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How to deal with grief after losing your mother


Mother’s Day is not always a good cause for celebration.

For those who have lost their mother or mother figure, it can be a dark event. While it can get easier over time, grieving is not linear. Some days are going to be harder than others, some years better than not.

If you are struggling with grief this Mother’s Day, know that you are not alone in your experience. But the day doesn’t have to be a total waste (unless, of course, that’s what you need to heal). There are ways to participate in the vacation while still caring for yourself if you’ve lost your mom or a maternal loved one. We asked our Facebook communities to share their experiences, and here are some suggestions from people who have been there:

1. Practice self-care no matter what that means to you.

“On Mother’s Day, I focus on personal care. I congratulate myself on having done such a good job raising myself and I recognize my limits. I stay off Facebook, don’t go to restaurants, and I don’t go overboard with alcohol. I let myself feel this pain in a healthy way. I’m going to watch ‘Gilmore Girls’ or ‘Reba’ and cook the mushrooms in the soy sauce and dip the green onions in the salt. I love to be alone and remember the love we shared. I give myself permission to feel what I feel. – Emily green

2. Donate what you would spend on a gift to charity.

“I donate the money I would have spent on her Mother’s Day gift. I do the same for his birthday and Christmas … [Ever since she died]I found a place to donate the money that would make her honored – a women’s shelter, or a children’s charity, or even a parent I know who is struggling right now. It made that first year without her a little less bad, and now it’s just a habit. – Geneva Feingold

3. Take advantage of the day to reflect on his best qualities.

“My mother was 40 when I was born. She was a woman very motivated by her career in the 90s. She was the director of nursing in a nursing home. She returned to work very soon after I was born – two weeks, to be exact. I use Mother’s Day to remember how strong and career motivated my mom was. I carry it with me every day and at age 24 I graduated from college and I’m moving up the corporate ladder into management. – Kimberly shurtleff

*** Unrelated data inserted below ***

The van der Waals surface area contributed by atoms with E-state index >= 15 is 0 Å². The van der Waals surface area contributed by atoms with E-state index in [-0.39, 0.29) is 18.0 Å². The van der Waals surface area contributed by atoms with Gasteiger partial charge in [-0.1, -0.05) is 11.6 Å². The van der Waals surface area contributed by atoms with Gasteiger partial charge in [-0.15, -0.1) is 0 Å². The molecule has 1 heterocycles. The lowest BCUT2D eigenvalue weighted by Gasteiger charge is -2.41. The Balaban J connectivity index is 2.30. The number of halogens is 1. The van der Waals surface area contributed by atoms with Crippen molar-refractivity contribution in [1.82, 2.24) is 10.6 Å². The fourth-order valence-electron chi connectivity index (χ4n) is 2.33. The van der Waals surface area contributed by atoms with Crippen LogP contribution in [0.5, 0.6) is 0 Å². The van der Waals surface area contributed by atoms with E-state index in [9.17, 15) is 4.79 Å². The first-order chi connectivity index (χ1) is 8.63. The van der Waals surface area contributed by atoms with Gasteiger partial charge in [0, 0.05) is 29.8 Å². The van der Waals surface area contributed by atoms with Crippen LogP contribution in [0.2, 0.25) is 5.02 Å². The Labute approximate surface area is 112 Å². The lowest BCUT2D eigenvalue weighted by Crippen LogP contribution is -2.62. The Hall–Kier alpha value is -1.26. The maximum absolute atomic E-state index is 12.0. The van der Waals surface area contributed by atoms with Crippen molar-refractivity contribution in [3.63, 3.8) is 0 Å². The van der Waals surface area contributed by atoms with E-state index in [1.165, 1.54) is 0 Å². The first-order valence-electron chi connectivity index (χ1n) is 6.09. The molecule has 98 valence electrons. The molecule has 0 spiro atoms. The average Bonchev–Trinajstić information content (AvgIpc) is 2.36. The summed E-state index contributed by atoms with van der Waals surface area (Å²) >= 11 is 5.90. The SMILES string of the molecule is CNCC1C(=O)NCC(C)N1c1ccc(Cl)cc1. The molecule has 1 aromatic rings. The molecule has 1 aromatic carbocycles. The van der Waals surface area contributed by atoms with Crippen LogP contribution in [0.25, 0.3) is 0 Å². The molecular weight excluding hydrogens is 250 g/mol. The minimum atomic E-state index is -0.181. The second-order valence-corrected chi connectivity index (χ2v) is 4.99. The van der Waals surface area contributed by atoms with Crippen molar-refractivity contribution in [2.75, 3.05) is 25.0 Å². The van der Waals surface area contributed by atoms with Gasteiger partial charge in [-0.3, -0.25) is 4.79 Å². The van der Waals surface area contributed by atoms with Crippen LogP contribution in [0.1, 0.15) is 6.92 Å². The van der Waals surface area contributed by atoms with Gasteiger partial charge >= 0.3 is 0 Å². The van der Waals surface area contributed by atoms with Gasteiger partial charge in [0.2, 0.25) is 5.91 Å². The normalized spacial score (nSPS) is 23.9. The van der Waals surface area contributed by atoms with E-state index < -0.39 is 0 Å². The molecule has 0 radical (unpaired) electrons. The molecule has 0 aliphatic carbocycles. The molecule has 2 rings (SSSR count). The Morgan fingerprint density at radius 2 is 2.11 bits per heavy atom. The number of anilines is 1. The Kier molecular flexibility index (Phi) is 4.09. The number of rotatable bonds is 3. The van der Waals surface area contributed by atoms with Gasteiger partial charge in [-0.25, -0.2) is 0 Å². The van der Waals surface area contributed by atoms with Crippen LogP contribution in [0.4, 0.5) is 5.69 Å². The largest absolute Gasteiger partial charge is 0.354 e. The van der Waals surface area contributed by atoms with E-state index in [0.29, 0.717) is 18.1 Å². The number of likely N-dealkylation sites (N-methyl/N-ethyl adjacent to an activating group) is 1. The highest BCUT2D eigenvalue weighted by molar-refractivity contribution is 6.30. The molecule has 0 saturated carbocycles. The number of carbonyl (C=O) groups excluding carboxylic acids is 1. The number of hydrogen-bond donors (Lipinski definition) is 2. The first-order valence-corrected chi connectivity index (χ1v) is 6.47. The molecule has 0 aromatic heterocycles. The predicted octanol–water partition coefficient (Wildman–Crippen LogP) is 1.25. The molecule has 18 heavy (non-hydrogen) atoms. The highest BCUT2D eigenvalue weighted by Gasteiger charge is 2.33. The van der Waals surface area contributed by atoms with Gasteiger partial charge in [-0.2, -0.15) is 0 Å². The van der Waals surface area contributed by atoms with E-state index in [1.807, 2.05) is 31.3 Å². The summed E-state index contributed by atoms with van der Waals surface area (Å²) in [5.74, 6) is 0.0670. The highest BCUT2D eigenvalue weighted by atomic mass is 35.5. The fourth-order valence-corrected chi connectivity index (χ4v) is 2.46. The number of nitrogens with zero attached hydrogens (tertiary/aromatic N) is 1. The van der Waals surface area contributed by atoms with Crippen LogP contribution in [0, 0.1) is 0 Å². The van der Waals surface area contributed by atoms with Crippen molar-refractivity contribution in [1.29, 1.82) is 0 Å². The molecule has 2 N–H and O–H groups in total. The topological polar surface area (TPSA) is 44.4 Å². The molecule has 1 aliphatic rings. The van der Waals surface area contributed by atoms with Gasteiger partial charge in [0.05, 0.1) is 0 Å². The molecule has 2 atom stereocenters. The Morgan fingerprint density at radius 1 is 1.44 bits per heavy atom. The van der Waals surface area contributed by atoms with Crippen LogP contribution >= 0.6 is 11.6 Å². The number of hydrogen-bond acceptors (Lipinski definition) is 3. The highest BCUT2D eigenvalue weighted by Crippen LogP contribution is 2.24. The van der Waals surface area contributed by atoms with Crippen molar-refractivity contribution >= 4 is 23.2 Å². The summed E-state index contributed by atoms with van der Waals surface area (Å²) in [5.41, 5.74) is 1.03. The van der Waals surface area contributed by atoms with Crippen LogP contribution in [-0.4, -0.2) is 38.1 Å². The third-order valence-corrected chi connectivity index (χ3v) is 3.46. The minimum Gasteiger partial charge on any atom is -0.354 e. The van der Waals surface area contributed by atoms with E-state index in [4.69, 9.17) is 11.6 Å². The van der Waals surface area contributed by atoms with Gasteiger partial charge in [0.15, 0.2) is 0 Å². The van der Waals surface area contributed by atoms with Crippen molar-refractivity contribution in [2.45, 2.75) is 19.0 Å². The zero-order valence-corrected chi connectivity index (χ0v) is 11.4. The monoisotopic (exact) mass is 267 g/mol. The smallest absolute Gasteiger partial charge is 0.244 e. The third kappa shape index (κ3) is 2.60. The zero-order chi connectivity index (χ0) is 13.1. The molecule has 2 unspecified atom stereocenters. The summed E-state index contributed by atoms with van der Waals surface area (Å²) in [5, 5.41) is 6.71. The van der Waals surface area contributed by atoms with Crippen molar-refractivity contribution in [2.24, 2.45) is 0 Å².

4. Do an activity that she has always enjoyed.

“It’s been seven years since I lost my mother. Instead of being sad that she’s gone, I honor her memory by doing things that she loved to do. My mom is buried in Germany and I can’t visit her grave, but I always buy her favorite flowers and cook her favorite food. – Jenn hutchings

5. Take a break from social media.

How to deal with grief after losing your mother

“I never go on social media for a few days around this date because it hurts to see all the posts. I know it’s selfish, but honestly I don’t think I’m alone in feeling this. – Prince of Lorraine

6. Spend the day away from the house.

“I spend the day with my daughters and we do things we all love to do – eat and go to the movies! And she is there with us. – Rebecca billingslea

7. Prepare a meal that she liked.

“I lost my aunt in 2009. I don’t think I will ever be able to accept not having her physically here, but the only thing that comforts me is the cooking. Especially by cooking the dishes that she would make, and if I do them correctly with her touch, that is enough to make me smile. – Steph Chavarria

8. Spend time with other family members.

“My mother passed away in 2013, but I am fortunate to have two wonderful older sisters and a great father. On Mother’s Day, we are always together. This year my sisters and I are doing a spa day. – LM Fitz

9. Share her heritage with others who did not know her.

How to deal with grief after losing your mother

“I try to honor her by sharing stories about her with my child and I write down our memories.” – Janet Dommasch

10. Surround yourself with other strong women (and men!).

“I surround myself with women who would be great mother figures. My dad is moving in too and I’m celebrating him! Instead of a mother, I have 10 wives who have filled this role. “- Karoline Rose

11. Watch videos or listen to old recordings.

“Sometimes I replay the few voicemail messages I have from her to remember what her voice sounded like. I try to remember that she is always with me in my heart and that on Mother’s Day I have to be strong for my son so he can celebrate with me. – Melissa Mulvaney

12. Take all the space you need.

“I have two young daughters and a wonderful husband who want to make the day of me. Luckily he understands what I need this weekend is space and avoiding vacations. Not everyone agrees with how I feel. And my friends regularly try to change their minds and their minds. But at the end of the day, you have to do what’s best for you. There is nothing wrong with being selfish. If you need solitude then OK. – Rachel Deagle

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